Twitter is capitalizing on the potential of its Moments feature by allowing more users to create their own “stories.” Starting with influencers and brands, which are already creating Moments that resemble ads, Moments will eventually be available to all users on the social network.
The emphasis on “stories” recalls Snapchat’s defining feature, which was recently plagiarized by Instagram. However, there are benefits to using Moments, and it could prove to be a draw for existing Twitter users.
If you’re unfamiliar with Twitter Moments, it is a curated feed of Tweets relating to a newsworthy topic that lets you follow the event instead of the accounts covering it. Twitter has its very own Moments account, from where you can follow all the major feeds, including its Olympics coverage. Moments can also be accessed via a stand-alone app, for those who want to simply tune in to live events without the hassle of maintaining a Twitter presence.
Influencers and brands that have shared Moments include Black Lives Matter activist DeRay Mckesson — who used it to recount the origins of the movement — and Budweiser, which devoted a Moment to its recently launched America can.
Twitter has not elaborated on how it will present Moments by general users. It is unclear whether they will appear on the Moments app, or on the official account — which leads us to speculate that regular, user-created Moments may only be available on timelines. How Twitter manages the influx of new Moments (for example, will they be given prominence on its algorithmic timeline?) could also make or break the feature.
“To date, Moments have been created by our curation team and a select group of publishing partners but it’s always been our goal to open up this creative canvas to more people,” Twitter product manager Gaby Peña wrote in a blog post. “By extending this creative format … to everyone on Twitter, we are giving people a new and dynamic way to tell their stories.”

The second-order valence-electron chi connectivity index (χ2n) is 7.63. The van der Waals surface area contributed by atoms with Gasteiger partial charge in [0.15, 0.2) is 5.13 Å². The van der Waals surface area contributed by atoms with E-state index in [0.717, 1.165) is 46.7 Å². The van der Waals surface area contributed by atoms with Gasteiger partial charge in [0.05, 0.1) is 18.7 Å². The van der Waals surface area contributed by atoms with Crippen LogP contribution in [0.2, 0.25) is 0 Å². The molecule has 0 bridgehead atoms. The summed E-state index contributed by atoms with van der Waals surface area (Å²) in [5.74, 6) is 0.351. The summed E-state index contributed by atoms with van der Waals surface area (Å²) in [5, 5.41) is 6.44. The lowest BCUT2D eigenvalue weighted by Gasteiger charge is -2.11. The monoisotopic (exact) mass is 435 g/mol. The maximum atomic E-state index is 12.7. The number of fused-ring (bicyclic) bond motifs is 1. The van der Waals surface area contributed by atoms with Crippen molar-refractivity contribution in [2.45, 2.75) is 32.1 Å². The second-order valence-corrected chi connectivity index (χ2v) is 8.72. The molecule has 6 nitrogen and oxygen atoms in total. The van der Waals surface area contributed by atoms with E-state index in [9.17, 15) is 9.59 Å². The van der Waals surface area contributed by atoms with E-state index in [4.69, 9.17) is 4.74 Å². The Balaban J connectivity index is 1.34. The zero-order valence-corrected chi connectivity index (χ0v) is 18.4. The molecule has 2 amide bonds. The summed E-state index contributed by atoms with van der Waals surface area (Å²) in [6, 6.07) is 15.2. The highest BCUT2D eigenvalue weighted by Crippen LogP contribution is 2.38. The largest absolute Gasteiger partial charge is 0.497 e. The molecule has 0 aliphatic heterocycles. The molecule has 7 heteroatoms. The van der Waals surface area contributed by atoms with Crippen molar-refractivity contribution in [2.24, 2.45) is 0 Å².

The ability to promote, and explore, a general event using multimedia tools such as images, videos, and GIFs on a popular social network is Moments biggest selling point. Beyond that, its wider reach is open to debate. Will it be able to attract general users to regularly create “stories” in the same way that Snapchat does?
Unlike its rivals’ offerings, Moments does not boast temporary sharing — although Twitter’s launch of stickers allows for Snapchat-style playfulness. Therefore, users will have to keep in mind that whatever they post will remain on their timeline, unless they delete it themselves. This could end up limiting its daily use, and prove a critical factor in its wider adoption. On the other hand, if popular users and brands take to Moments, it could bring Twitter closer to its vision of creating a live experience that relies more on spectatorship than participation. Any potential advertising dollars shouldn’t hurt either.